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Thanksgiving’s Real History

This month, the only unique and truly American Holiday will be celebrated with paper turkeys and stories about that first Thanksgiving long ago. Schools and the media will relate the traditional narrative of “friendly “Natives” sharing their bounty with the less-fortunate, hungry Pilgrim immigrants.

Thanksgiving is the only time of the year when Americans really think about the history of “Native Americans” and those “immigrants” who came to America without visas or an invitation. While this heartwarming story may be historically accurate, what happens afterward in the rest of the 17th century and beyond to those generous “Native Americans” and their descendants is quietly ignored.

Aside from the heartwarming tale of Indians sharing their bounty with our Pilgrims ancestors, we haven’t come very far in making Native Americans true visible and accepted in American culture; the only time “Native Americans” are even mentioned is when he issue of “racist and condescending depictions and labels of Native Americans” in the names of sports teams: “Indians”, “Braves” and “Redskins”.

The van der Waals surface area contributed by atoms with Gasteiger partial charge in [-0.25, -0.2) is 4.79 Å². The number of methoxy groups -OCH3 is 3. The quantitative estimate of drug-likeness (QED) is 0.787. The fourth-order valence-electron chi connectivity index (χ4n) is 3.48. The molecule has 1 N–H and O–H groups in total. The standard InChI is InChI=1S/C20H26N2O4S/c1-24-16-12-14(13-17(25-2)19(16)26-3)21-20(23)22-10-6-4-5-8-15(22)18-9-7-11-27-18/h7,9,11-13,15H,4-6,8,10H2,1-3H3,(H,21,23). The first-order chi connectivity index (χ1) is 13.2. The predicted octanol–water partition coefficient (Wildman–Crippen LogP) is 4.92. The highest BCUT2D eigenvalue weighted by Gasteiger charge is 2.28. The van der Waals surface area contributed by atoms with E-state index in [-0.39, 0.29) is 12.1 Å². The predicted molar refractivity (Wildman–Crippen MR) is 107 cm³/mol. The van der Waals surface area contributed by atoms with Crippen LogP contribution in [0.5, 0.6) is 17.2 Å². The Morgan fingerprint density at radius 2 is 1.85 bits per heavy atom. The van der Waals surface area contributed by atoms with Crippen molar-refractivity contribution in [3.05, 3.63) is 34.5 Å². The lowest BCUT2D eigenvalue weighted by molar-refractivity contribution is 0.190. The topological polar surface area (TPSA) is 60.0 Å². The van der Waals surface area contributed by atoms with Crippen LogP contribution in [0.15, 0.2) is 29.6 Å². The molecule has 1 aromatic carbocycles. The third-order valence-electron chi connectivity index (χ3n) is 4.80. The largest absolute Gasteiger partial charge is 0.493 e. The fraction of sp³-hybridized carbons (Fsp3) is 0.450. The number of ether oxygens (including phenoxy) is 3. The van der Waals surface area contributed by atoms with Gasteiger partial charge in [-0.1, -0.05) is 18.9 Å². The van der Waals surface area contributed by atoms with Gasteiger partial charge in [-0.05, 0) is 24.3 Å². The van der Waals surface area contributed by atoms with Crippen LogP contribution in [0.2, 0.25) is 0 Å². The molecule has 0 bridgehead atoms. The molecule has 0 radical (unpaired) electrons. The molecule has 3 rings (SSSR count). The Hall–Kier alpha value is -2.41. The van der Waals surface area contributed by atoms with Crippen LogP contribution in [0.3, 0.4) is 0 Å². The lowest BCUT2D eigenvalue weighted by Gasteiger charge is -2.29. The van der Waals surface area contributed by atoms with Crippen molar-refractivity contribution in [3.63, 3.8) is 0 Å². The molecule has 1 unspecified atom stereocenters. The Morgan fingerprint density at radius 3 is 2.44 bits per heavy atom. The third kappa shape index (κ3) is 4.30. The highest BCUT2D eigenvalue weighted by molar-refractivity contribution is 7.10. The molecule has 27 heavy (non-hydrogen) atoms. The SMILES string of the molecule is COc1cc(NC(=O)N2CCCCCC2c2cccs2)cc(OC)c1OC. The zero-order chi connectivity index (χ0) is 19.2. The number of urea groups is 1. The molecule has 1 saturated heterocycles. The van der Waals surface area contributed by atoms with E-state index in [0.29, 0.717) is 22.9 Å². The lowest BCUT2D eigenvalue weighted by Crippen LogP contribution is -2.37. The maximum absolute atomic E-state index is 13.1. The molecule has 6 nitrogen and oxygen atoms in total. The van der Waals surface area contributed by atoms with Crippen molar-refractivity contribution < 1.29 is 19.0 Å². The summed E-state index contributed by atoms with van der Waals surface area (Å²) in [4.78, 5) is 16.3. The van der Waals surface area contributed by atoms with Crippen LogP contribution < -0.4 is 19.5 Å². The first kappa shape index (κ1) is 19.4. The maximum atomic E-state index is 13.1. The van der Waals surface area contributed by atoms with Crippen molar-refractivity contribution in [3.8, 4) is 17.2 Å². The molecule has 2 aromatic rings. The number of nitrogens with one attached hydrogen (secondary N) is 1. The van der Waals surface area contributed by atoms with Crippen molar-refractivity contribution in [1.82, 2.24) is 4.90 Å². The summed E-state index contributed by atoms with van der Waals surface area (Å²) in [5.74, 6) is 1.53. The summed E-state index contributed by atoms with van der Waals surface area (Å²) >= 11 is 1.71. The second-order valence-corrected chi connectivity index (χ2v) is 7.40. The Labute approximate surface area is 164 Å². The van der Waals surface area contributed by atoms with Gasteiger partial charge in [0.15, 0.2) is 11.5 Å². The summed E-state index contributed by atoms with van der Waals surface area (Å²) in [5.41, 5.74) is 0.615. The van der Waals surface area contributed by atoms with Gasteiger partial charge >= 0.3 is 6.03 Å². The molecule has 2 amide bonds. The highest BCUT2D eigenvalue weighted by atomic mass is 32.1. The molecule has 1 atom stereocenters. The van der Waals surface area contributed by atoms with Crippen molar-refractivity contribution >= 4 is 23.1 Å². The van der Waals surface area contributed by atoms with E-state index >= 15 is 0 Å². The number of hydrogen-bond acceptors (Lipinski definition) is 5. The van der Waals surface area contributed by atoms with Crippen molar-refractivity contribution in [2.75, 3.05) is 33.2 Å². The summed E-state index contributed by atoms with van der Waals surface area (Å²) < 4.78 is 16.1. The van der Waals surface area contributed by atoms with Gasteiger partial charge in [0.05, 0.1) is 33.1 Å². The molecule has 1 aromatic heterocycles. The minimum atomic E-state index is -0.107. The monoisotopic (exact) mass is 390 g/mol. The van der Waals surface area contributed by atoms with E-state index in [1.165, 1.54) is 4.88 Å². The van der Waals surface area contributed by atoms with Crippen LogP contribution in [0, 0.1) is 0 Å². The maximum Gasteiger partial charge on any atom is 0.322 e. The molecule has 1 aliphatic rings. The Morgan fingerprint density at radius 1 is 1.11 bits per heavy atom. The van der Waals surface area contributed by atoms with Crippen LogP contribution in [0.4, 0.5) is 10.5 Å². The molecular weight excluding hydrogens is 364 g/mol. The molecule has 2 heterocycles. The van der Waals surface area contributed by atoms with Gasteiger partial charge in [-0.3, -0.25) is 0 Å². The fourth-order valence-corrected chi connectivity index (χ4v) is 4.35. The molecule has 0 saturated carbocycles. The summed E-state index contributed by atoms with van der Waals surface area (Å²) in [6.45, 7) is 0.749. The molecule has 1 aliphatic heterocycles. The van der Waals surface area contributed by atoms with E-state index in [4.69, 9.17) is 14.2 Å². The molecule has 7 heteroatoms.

Too often, Native Americans are reduced to mascots or caricatures, and even well-intentioned efforts to including Native Americans in the media tend to be condescending.

It’s disappointing how simplistic the images of Native Americans are. Despite the social and cultural diversity of the Native American tribes, we still simply call them “Indians”. That’s like calling every American “New Yorkers”.

While Thanksgiving does put “American Indians” in a positive light for change, the perception depicted seems to imply the Native Americans were merely “caterers” rather than invited guests to the celebration.

It took a Civil War to free the slaves and give them full rights and citizenship , yet, Native Americans are almost invisible, unless one breaks through the barrier and becomes an individual who just happens to be “Native American”,